The Nexus One's @#$% Voice Recognition Censorship
Reuters discovered that if, for example, you wanted to SMS the sentence "Where the $%^# are you?" to your friend, who may be running late, the word "$%^# " (which we're obviously censoring ourselves) will be instead replaced by #### (the correct number of #s for the word, assuming the Nexus One recognized the word properly). So why, free speech advocates might ask, should the device do this?
Well, the answer is related to our comment above about "assuming the Nexus One recognized the word properly." It's about the device recognizing non-profanity as profanity, not the cursing itself. Google said:
“We filter potentially offensive or inappropriate results because we want to avoid situations whereby we might misrecognize a spoken query and return profanity when, in fact, the user said something completely innocent.Anyone who's ever experienced the vagaries of "Call so-and-so" with the response from your phone of "Say a command" will understand where that comes from.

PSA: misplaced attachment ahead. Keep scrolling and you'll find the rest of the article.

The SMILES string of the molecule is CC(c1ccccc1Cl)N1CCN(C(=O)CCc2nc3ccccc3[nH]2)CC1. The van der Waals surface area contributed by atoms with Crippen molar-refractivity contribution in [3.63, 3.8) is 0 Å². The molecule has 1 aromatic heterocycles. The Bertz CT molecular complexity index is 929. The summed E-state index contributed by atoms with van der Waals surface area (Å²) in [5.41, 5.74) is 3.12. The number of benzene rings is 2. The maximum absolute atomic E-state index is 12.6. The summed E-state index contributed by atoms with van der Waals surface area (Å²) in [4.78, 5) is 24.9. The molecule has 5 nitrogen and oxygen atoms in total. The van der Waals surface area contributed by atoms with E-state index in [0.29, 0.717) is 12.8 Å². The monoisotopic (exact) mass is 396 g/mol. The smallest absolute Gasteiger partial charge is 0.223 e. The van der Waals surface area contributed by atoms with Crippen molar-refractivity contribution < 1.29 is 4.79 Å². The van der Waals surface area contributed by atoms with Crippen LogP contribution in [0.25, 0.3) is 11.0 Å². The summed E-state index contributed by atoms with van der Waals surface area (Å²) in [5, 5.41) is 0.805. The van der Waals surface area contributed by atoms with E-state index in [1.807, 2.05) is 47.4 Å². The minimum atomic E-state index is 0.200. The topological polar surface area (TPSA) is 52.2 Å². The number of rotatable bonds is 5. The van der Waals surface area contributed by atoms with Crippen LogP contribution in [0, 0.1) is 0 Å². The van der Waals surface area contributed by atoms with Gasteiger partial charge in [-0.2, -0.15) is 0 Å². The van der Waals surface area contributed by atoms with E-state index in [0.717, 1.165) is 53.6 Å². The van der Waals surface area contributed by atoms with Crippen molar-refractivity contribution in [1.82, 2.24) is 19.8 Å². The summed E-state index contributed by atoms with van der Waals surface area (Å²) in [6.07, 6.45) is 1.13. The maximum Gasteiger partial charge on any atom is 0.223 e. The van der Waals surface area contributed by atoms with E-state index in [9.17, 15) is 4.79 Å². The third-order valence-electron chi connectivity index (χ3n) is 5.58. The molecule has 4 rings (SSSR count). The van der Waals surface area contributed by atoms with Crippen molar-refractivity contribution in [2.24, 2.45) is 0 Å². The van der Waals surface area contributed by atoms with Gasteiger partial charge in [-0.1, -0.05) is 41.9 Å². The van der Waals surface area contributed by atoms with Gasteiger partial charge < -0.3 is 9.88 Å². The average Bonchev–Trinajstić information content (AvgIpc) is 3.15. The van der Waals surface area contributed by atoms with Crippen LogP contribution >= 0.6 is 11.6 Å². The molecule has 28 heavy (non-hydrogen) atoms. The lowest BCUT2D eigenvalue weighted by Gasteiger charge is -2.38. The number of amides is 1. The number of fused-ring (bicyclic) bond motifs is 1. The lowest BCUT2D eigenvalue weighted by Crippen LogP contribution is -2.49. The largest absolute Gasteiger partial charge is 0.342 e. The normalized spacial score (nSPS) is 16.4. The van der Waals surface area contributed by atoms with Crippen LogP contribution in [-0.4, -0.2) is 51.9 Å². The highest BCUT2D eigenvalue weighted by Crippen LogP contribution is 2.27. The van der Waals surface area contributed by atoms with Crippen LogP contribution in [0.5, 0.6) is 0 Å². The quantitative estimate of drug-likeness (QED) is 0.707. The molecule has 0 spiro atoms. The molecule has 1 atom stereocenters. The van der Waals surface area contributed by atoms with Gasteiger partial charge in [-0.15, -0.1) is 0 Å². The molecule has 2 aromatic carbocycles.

“Ultimately our goal is to return results that show exactly what you said, and we’re constantly working to improve the technology to better fit our users’ needs.”
As a demonstration of that sort of technology faux pas, and in an attempt to plug a comedy we love, there was a great episode of the new series "Modern Family" this week where Mitchell, speaking about where his father should go and prompted by his car's GPS with "Enter destination," replied "Hell," to which the car replied "Mexican food."
That's a little over 4 minutes into this Hulu video: